Predatory male sexuality is a focus of the novel, and it is complemented by regressive sexual energies, unbridled and disruptive, which bring about further chaos and social degeneration. Poor and desperate women, who rank lowest in the social chain, use their sexuality to survive. The depraved nature of sexuality in dystopia, couple with remorselessness and lack of self-reflection, signifies the rot and collapse of a social structure more than anything else. In one instance, when the elderly and reserved Boro Mistry expresses his disapproval of the usual obscene, flirtatious banter of Choto Mistry toward Damini, he defends himself by replying, ‘all birds eat fish, yet only the kingfisher is blamed. It is our fault. We do not hide—whatever is in our mind, we say it’ (Bandyopadhyay, 1950: 89). Thus, uncouth lust is garbed and paraded as straightforwardness and transparency.

One of the allegations made against Tagore’s writings by younger poets was ‘the relative absence of poverty and sexuality’ (Chakrabarty, 1999: 33) in them, which in turn made his work lose touch with reality or bāstabata. Poets like Jibanananda Das directly complained to Tagore about the growing ideological gap. In a letter, Das wrote to Tagore, ‘[Y]our enormous luminosity and my insignificant life have [together] always created a gap between [us] that I have never been able to cross’ (Das as quoted in Chakrabarty, 1999: 33). One can note in CG the author’s unmistakable effort to break away from that aesthetic tradition and stay connected to the corporeal reality of the poor and the destitute, without an effort to gloss over the uncouthness of their everyday existence. In fact, Bandyopadhyay’s rhetoric of emotional excess can appear smothering to the readers.

Jürgen Habermas explored, among other things, Bloch’s emphasis of hunger over libido, thereby downplaying Freud and other contemporary Marxists’ preoccupation with sexuality and establishing hunger as the prime driving force for humankind, as the ‘elemental energy of hope’ (Habermas, 1970: 311). He writes:

Ever renewed hunger makes man run, widens self-preservation into self-expansion, and in its most enlightened development transforms itself into a force blowing up the prisons of need. Informed hunger, another form of doctaspes (learned hope), unfolds into a resolution to abolish all conditions under which men vegetate as shipwrecked creatures (Habermas, 1970: 311; emphasis original).

Hence, the perpetuity of hunger has the principle of emancipation inherent in it, which can make humans transcend the travails of existence and spur them to surpass boundaries toward a utopian existence. The opposite would be the soul-destroying toxicity of unbridled greed and hunger joining forces to dismantle the social structure and taking down human civilization with it. Bandyopadhyay’s novel, through the depiction of an emblematic as well as apocalyptic hunger, spells out an initiation toward that dystopia with a flickering hope that revolutionary whirlwind might just be around the corner. The last four lines of the novel bring a little glimpse of hope in the darkness:

Nearby on the edge of the rail tracks, some coolie-children are playing mock-strike. Pummeling the earthen machines with their stick, a group shouts [in Hindi], ‘[We have] demolished it, demolished it’. Sibkali gazes that way and murmurs to himself, the weak cyclone of Caitra is a precursor to the stronger south-westerlies (Bandyopadhyay, 1950: 82).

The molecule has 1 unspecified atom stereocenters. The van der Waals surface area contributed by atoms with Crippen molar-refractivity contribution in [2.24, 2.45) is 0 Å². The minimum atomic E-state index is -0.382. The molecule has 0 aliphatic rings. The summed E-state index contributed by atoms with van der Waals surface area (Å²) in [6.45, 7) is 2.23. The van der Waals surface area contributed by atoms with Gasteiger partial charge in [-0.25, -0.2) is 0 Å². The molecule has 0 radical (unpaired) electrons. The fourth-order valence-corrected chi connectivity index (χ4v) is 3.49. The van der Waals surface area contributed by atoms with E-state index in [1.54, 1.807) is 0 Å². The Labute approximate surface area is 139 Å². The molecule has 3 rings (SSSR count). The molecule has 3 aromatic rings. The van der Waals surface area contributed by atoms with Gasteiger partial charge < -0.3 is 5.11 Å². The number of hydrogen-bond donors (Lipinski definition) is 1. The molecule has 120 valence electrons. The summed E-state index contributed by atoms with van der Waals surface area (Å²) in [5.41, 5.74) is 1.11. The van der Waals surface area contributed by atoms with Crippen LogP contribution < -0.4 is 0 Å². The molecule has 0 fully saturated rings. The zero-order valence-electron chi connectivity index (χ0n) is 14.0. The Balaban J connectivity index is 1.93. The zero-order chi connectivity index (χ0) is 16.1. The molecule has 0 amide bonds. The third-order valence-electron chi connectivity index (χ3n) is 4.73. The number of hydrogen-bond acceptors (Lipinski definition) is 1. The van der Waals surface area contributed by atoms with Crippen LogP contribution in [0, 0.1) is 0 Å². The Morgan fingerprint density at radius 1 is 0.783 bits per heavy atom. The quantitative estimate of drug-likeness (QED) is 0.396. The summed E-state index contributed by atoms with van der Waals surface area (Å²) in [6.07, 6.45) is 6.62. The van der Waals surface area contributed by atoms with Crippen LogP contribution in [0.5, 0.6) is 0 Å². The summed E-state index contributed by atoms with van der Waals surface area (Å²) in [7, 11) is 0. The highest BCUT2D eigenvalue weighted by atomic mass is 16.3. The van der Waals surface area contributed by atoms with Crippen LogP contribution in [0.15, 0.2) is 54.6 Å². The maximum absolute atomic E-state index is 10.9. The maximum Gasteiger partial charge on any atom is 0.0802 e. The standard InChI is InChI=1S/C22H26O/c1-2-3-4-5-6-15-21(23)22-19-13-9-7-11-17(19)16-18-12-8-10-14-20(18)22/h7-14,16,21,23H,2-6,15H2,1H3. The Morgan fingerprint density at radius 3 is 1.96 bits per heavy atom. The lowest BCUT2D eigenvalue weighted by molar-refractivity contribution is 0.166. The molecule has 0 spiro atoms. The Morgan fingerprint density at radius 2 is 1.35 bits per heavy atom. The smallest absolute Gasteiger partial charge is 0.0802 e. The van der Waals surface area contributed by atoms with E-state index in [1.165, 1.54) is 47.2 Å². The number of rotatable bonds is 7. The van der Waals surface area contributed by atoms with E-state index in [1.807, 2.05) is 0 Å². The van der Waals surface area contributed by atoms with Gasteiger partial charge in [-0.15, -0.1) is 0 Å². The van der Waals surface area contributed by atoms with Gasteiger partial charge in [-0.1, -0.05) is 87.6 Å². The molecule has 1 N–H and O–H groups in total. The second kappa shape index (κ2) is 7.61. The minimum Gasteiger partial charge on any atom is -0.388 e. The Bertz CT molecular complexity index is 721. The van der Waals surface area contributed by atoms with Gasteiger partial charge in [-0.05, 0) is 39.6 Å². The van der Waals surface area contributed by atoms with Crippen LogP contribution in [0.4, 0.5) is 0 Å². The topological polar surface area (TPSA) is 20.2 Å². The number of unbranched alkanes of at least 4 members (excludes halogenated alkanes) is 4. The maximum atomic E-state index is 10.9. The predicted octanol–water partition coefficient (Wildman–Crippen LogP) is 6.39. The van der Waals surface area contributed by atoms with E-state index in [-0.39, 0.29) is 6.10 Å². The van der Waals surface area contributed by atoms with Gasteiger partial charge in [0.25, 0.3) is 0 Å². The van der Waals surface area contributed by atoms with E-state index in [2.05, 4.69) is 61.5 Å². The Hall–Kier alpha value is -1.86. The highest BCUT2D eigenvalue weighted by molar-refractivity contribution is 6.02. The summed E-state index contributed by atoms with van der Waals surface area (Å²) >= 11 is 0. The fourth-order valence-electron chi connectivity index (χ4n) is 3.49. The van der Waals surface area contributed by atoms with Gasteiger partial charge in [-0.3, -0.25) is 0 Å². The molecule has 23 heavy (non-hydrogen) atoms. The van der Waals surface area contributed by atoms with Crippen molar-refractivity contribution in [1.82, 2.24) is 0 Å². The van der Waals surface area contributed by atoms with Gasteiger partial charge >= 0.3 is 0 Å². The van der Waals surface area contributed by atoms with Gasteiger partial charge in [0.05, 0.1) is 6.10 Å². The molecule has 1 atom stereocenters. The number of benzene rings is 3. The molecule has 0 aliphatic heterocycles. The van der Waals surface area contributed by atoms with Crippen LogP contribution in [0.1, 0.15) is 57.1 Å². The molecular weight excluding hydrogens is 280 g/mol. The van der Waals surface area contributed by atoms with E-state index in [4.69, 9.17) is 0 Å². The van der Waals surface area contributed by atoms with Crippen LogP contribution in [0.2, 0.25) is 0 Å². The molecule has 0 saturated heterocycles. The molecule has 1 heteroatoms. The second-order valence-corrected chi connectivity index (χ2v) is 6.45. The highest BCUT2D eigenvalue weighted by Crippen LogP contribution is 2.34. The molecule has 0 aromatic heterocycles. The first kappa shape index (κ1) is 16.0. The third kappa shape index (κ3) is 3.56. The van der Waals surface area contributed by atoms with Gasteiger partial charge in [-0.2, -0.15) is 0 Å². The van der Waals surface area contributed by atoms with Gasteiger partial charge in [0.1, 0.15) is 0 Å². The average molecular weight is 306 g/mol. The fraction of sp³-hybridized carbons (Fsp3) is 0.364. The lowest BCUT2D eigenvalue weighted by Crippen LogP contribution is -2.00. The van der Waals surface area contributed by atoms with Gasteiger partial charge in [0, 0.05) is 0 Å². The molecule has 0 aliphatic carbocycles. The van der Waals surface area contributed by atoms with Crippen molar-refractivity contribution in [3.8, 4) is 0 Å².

While on the one hand the reference to the imminent albeit uncertain transformation softens the apocalyptic climax of the novel heightened by Gostha’s death, and overtly spells out the faint possibility of a more just social structure, on the other hand it also signifies the necessity of an upheaval to bring in the desired change, for which a handful of individuals is starkly inadequate. Wilm notes that the longing for transformation and resurrection in western dystopias ‘is made in equal parts in earnestness and in irony: In earnestness, since a few do fight ceaselessly against the Leviathans of autocracy; and in irony, since in the face of the oppressive forces, the individual’s solitary fight seems altogether futile’ (2015: 188). CG encapsulates this thought.


In his realist novels, Bandyopadhyay comes across as more of an observer than an analyzer. He refrains from offering a solution to the social problems he so poignantly and meticulously describes (Mukhopadhyay, 1979); instead, he philosophizes life. ‘Tarasankar’s political and social view is more emotional and subjective than objective’ notes Mukhopadhyay (1979: V8). His other novels, like Manvantar (1944) and Uttarayan (1950), offer a close look at the 1943 famine and the Bengal Bihar riots of 1946 respectively, excelling at the depiction of the events. However, these depictions are accompanied by a strong social conscience, which marks the evolutionary process of Bangla literature of the early twentieth century. Disasters like famine, coupled with the prevailing economic crisis, further stoked the consciousness of capitalist exploitation and injustice, which novels like CG showcase through the resentment and misery of their characters. Manvantar and Uttarayan also simultaneously reflect the ‘New Humanism’ that was born out of solidarity between readers and writers belonging to the lower-middle class of the society undergoing transformation through the inspired democratic and socialistic ideals.